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  1. The emergency department (ED) is a safety-critical environ- ment in which mistakes can be deadly and providers are over- burdened. Well-designed and contextualized robots could be an asset in the ED by relieving providers of non-value added tasks and enabling them to spend more time on patient care. To support future work in this application domain, in this paper, we characterize ED staff workflow and patient experience, and identify key considerations for robots in the ED, including safety, physical and behavioral attributes, usability, and training. Then, we discuss the task representation and data needed to situate the robot in the ED, based on this do- main knowledge. To the best of our knowledge, this is the first work on robot design for the ED that explicitly takes task acu- ity into account. This is an exciting area of research and we hope our work inspires further exploration into this problem domain.
  2. Fluent coordination is important in order for teams to work well together. In proximate teaming scenarios, fluent teams tend to perform more successfully. Recent work suggests robots can support fluency in human-robot teams a number of ways, including using nonverbal cues and anticipating human intention. However, this area of research is still in its early stages. We identify some of the key challenges in this research space, specifically individual variations during teaming, knowledge and task transfer, co-training prior to task execution, and long-term interactions. We then discuss possible paths forward, including leveraging human adaptability, to promote more fluent teaming.
  3. Context. Brown dwarfs are transition objects between stars and planets that are still poorly understood, for which several competing mechanisms have been proposed to describe their formation. Mass measurements are generally difficult to carry out for isolated objects as well as for brown dwarfs orbiting low-mass stars, which are often too faint for a spectroscopic follow-up. Aims. Microlensing provides an alternative tool for the discovery and investigation of such faint systems. Here, we present an analysis of the microlensing event OGLE-2019-BLG-0033/MOA-2019-BLG-035, which is caused by a binary system composed of a brown dwarf orbiting a red dwarf. Methods. Thanks to extensive ground observations and the availability of space observations from Spitzer, it has been possible to obtain accurate estimates of all microlensing parameters, including the parallax, source radius, and orbital motion of the binary lens. Results. Following an accurate modeling process, we found that the lens is composed of a red dwarf with a mass of M 1 = 0.149 ± 0.010 M ⊙ and a brown dwarf with a mass of M 2 = 0.0463 ± 0.0031 M ⊙ at a projected separation of a ⊥ = 0.585 au. The system has a peculiar velocity that is typical ofmore »old metal-poor populations in the thick disk. A percent-level precision in the mass measurement of brown dwarfs has been achieved only in a few microlensing events up to now, but will likely become more common in the future thanks to the Roman space telescope.« less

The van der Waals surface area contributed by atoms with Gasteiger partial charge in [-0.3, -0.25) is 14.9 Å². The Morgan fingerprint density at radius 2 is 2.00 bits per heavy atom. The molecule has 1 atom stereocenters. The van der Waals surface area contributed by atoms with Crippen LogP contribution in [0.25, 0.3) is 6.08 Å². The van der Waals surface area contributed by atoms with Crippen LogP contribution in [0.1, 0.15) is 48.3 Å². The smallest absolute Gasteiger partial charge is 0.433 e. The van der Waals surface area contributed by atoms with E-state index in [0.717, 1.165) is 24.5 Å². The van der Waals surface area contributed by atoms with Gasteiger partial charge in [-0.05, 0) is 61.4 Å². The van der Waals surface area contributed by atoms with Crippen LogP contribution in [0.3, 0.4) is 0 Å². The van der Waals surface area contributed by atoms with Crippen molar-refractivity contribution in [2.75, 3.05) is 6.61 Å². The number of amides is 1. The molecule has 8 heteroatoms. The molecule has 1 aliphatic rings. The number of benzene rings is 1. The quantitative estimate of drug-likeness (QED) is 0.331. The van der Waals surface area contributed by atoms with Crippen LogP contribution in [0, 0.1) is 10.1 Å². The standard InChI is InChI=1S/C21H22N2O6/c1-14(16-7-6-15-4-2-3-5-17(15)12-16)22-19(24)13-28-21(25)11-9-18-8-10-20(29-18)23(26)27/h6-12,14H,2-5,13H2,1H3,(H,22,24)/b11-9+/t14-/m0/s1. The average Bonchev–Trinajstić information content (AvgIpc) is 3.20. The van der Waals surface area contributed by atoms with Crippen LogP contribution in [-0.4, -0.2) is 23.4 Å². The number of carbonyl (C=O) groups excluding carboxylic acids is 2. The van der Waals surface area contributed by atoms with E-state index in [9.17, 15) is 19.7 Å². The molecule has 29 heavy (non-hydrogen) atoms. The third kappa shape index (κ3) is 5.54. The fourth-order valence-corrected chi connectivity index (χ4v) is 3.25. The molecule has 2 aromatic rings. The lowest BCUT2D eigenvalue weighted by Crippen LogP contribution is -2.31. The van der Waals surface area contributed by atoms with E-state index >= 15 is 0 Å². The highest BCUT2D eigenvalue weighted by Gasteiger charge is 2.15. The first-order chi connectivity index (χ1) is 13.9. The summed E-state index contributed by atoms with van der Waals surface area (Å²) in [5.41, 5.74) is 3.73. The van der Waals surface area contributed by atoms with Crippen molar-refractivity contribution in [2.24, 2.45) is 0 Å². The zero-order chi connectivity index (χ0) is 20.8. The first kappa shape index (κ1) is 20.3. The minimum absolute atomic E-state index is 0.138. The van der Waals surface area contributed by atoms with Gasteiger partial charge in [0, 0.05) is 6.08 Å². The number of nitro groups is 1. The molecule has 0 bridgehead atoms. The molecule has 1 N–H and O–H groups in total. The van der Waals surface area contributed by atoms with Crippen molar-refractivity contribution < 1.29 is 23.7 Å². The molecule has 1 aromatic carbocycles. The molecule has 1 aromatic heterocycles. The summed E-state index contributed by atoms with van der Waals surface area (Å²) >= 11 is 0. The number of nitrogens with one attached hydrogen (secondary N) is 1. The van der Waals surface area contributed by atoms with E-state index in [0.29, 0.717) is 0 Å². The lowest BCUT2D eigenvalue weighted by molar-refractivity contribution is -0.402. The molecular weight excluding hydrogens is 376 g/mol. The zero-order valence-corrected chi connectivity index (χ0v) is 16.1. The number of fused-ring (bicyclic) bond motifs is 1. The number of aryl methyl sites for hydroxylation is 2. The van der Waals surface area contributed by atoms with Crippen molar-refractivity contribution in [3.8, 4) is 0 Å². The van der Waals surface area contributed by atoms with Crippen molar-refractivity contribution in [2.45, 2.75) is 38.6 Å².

Free, publicly-accessible full text available July 1, 2023